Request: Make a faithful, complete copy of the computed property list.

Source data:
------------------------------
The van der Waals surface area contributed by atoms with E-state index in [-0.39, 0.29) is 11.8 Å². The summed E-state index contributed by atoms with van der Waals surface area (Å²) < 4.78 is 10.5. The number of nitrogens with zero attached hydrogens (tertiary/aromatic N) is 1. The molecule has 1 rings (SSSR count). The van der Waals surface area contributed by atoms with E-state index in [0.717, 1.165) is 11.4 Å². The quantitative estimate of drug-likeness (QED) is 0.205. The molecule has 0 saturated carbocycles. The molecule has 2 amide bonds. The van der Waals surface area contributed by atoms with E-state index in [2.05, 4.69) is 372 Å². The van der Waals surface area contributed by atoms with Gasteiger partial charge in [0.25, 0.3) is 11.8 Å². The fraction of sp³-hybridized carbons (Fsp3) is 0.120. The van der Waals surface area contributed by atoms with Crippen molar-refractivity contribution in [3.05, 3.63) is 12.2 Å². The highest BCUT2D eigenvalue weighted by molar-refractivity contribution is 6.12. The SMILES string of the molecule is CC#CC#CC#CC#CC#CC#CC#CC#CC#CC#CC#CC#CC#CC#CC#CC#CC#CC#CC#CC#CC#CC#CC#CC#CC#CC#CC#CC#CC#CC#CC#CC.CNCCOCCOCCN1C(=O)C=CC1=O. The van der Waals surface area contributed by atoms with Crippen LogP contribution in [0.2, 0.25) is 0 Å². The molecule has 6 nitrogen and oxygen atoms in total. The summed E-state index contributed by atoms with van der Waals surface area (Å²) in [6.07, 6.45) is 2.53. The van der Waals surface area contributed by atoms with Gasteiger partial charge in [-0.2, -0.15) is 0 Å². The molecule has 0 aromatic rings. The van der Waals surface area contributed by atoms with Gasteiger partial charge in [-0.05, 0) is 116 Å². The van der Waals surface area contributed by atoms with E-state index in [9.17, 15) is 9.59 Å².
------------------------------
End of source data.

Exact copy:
The van der Waals surface area contributed by atoms with E-state index in [-0.39, 0.29) is 11.8 Å². The summed E-state index contributed by atoms with van der Waals surface area (Å²) < 4.78 is 10.5. The number of nitrogens with zero attached hydrogens (tertiary/aromatic N) is 1. The molecule has 1 rings (SSSR count). The van der Waals surface area contributed by atoms with E-state index in [0.717, 1.165) is 11.4 Å². The quantitative estimate of drug-likeness (QED) is 0.205. The molecule has 0 saturated carbocycles. The molecule has 2 amide bonds. The van der Waals surface area contributed by atoms with E-state index in [2.05, 4.69) is 372 Å². The van der Waals surface area contributed by atoms with Gasteiger partial charge in [0.25, 0.3) is 11.8 Å². The fraction of sp³-hybridized carbons (Fsp3) is 0.120. The van der Waals surface area contributed by atoms with Crippen molar-refractivity contribution in [3.05, 3.63) is 12.2 Å². The highest BCUT2D eigenvalue weighted by molar-refractivity contribution is 6.12. The SMILES string of the molecule is CC#CC#CC#CC#CC#CC#CC#CC#CC#CC#CC#CC#CC#CC#CC#CC#CC#CC#CC#CC#CC#CC#CC#CC#CC#CC#CC#CC#CC#CC#CC#CC.CNCCOCCOCCN1C(=O)C=CC1=O. The van der Waals surface area contributed by atoms with Crippen LogP contribution in [0.2, 0.25) is 0 Å². The molecule has 6 nitrogen and oxygen atoms in total. The summed E-state index contributed by atoms with van der Waals surface area (Å²) in [6.07, 6.45) is 2.53. The van der Waals surface area contributed by atoms with Gasteiger partial charge in [-0.2, -0.15) is 0 Å². The molecule has 0 aromatic rings. The van der Waals surface area contributed by atoms with Gasteiger partial charge in [-0.05, 0) is 116 Å². The van der Waals surface area contributed by atoms with E-state index in [9.17, 15) is 9.59 Å².